US-South Korea drills begin amid North Korea tensions


The BBC's Lucy Williamson on the tensions between North and South Korea

The US and South Korea have begun annual military drills amid high tensions with North Korea in the wake of a UN sanctions vote.

Pyongyang has strongly condemned the exercises, threatening to scrap the armistice that ended the Korean War.

Seoul says North Korea also appears to have carried out a threat made last week to sever a cross-border hotline.

The drills come days after the UN approved new sanctions on North Korea following its nuclear test in February.

The test last month was the communist country's third. It followed an apparently successful launch in December of a three-stage rocket, seen as a banned test of missile technology.

North Korea's neighbours and the US fear it is working to build a nuclear warhead small enough to put on a missile, but believe it does not yet have the capabilities to do so.



Few people here are expecting full-blown war, but in the current climate there is concern over accidental escalation, especially after North Korea's decision to cut the military hot-line between the two sides at Panmunjom.

Even this is not unprecedented, however. The telephone line at Panmunjom has been abandoned by the North before, most recently in 2010. The year before that, North Korea also announced its withdrawal from all joint agreements involving the South. And analysts point out that an alternative military communications line, used to monitor cross-border workers at the Kaesong Industrial Complex, remains open.

The US-South Korea joint drills, which are known as "Key Resolve", last two weeks and involve more than 13,000 troops. Another joint exercise, known as Foal Eagle, has been under way since the beginning of March.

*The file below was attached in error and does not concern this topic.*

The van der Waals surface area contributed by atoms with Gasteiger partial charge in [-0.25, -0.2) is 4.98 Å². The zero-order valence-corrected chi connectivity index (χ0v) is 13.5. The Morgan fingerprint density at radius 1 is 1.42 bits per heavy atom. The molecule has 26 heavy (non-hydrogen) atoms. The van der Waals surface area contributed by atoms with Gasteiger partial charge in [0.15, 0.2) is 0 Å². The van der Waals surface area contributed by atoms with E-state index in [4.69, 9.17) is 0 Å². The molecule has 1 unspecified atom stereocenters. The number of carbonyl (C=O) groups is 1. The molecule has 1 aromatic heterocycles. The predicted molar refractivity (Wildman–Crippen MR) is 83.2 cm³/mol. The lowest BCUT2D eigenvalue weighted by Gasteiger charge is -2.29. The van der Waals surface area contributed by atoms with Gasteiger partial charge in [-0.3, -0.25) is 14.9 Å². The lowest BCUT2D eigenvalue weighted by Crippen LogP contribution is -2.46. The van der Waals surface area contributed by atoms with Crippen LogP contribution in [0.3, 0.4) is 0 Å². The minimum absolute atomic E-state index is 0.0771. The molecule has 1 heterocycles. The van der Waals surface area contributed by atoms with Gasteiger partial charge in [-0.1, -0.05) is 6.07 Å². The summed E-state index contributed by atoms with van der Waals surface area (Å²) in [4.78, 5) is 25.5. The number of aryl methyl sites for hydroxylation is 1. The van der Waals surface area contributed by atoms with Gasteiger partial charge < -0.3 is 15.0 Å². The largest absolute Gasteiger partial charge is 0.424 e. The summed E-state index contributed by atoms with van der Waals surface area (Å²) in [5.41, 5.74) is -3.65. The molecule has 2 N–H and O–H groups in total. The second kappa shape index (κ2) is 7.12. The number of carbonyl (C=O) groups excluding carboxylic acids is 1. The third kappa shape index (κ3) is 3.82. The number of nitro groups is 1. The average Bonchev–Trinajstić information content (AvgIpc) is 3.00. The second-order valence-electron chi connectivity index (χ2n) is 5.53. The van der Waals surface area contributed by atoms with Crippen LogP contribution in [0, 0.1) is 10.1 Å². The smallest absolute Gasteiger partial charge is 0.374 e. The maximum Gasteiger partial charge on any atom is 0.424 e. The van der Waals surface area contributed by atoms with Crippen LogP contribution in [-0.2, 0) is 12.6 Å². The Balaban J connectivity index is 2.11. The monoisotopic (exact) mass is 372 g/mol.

Both exercises take place every year, usually prompting strong rhetoric from the North.

In apparent response to the UN sanctions vote, however, North Korea has issued multiple threats, promising to abandon the Korean War armistice, pull out of non-aggression pacts with North Korea and cut cross-border links, including the hotline.

Early on Monday, South Korea's Unification Ministry said efforts to contact the North via the hotline had been unsuccessful. The hotline, installed in 1971, has been severed on five previous occasions.

North Korea also appears set to carry out its own military drills this week, South Korea says.

Late last week, South Korea's new President, Park Geun-hye, warned that the security situation on the Korean Peninsula was "very grave".

The two Koreas remain technically at war, because an armistice was signed at the end of the 1950-53 Korean conflict, rather than a peace deal.

Tensions have boiled over on a number of occasions in the past, most recently in November 2010 when four South Koreans were killed in North Korean shelling on a border island.

North Korea's Communist Party newspaper, Rodong Sinmun, warned on Monday that the situation was unpredictable.

"With the ceasefire agreement blown apart... no one can predict what will happen in this land from now on," the mouthpiece said.


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  • rate this

    Comment number 34.

    When will people realise the lengths the US will go to, to stay number one supposedly in the world. Its not even over Nukes its all about China becoming number one in the world and the USA losing its place and America is doing its best to stop that by any means nessary

  • rate this

    Comment number 33.

    Some people just have to blame the U.S for everything.

    The 15-member UN Security Council unanimously voted for stronger sanctions (including Russia & China) and the UN General Secretary is South Korean - but some still solely blame the US, odd that.

  • rate this

    Comment number 19.

    Remove all non-weapon related sanctions.
    Get a proper peace treaty negotiated and signed.
    Put N Korea on an even footing where they can join negotiations with some pride and honour, then the threat of sanctions might carry some weight.


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